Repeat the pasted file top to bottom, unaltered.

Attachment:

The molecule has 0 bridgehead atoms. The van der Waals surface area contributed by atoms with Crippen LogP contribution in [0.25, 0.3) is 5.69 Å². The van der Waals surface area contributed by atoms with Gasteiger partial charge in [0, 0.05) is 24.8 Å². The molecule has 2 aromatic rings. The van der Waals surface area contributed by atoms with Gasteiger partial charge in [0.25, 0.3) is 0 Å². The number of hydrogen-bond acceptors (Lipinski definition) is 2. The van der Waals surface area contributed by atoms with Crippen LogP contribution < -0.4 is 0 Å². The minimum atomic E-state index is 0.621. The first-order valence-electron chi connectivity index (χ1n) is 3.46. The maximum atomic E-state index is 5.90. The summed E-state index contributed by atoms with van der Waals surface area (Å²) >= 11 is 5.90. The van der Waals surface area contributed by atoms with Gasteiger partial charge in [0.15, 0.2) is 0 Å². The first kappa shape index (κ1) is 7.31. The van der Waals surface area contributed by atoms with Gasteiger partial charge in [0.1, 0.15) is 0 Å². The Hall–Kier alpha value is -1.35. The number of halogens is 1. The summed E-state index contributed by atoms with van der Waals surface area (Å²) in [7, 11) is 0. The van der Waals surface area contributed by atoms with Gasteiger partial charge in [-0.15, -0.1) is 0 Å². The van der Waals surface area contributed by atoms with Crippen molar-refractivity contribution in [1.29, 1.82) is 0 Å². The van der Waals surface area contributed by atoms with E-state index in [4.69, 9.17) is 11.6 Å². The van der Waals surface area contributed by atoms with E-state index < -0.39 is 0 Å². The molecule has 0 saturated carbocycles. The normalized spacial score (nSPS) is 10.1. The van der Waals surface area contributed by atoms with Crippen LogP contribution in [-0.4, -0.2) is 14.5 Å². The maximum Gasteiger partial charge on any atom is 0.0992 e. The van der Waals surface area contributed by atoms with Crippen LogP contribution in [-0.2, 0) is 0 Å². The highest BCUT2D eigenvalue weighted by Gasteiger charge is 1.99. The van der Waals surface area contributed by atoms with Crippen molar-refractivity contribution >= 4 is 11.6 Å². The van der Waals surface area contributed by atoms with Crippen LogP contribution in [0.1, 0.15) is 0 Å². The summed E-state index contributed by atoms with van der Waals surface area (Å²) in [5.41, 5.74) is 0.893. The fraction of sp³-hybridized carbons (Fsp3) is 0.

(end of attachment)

The molecule has 0 bridgehead atoms. The van der Waals surface area contributed by atoms with Crippen LogP contribution in [0.25, 0.3) is 5.69 Å². The van der Waals surface area contributed by atoms with Gasteiger partial charge in [0, 0.05) is 24.8 Å². The molecule has 2 aromatic rings. The van der Waals surface area contributed by atoms with Gasteiger partial charge in [0.25, 0.3) is 0 Å². The number of hydrogen-bond acceptors (Lipinski definition) is 2. The van der Waals surface area contributed by atoms with Crippen LogP contribution < -0.4 is 0 Å². The minimum atomic E-state index is 0.621. The first-order valence-electron chi connectivity index (χ1n) is 3.46. The maximum atomic E-state index is 5.90. The summed E-state index contributed by atoms with van der Waals surface area (Å²) >= 11 is 5.90. The van der Waals surface area contributed by atoms with Gasteiger partial charge in [0.15, 0.2) is 0 Å². The first kappa shape index (κ1) is 7.31. The van der Waals surface area contributed by atoms with Gasteiger partial charge in [0.1, 0.15) is 0 Å². The Hall–Kier alpha value is -1.35. The number of halogens is 1. The summed E-state index contributed by atoms with van der Waals surface area (Å²) in [7, 11) is 0. The van der Waals surface area contributed by atoms with Gasteiger partial charge in [-0.15, -0.1) is 0 Å². The van der Waals surface area contributed by atoms with Crippen molar-refractivity contribution in [1.29, 1.82) is 0 Å². The van der Waals surface area contributed by atoms with E-state index in [4.69, 9.17) is 11.6 Å². The van der Waals surface area contributed by atoms with E-state index < -0.39 is 0 Å². The molecule has 0 saturated carbocycles. The normalized spacial score (nSPS) is 10.1. The van der Waals surface area contributed by atoms with Crippen LogP contribution in [-0.4, -0.2) is 14.5 Å². The maximum Gasteiger partial charge on any atom is 0.0992 e. The van der Waals surface area contributed by atoms with Crippen LogP contribution in [-0.2, 0) is 0 Å². The highest BCUT2D eigenvalue weighted by Gasteiger charge is 1.99. The van der Waals surface area contributed by atoms with Crippen molar-refractivity contribution >= 4 is 11.6 Å². The van der Waals surface area contributed by atoms with Crippen LogP contribution in [0.1, 0.15) is 0 Å². The summed E-state index contributed by atoms with van der Waals surface area (Å²) in [5.41, 5.74) is 0.893. The fraction of sp³-hybridized carbons (Fsp3) is 0.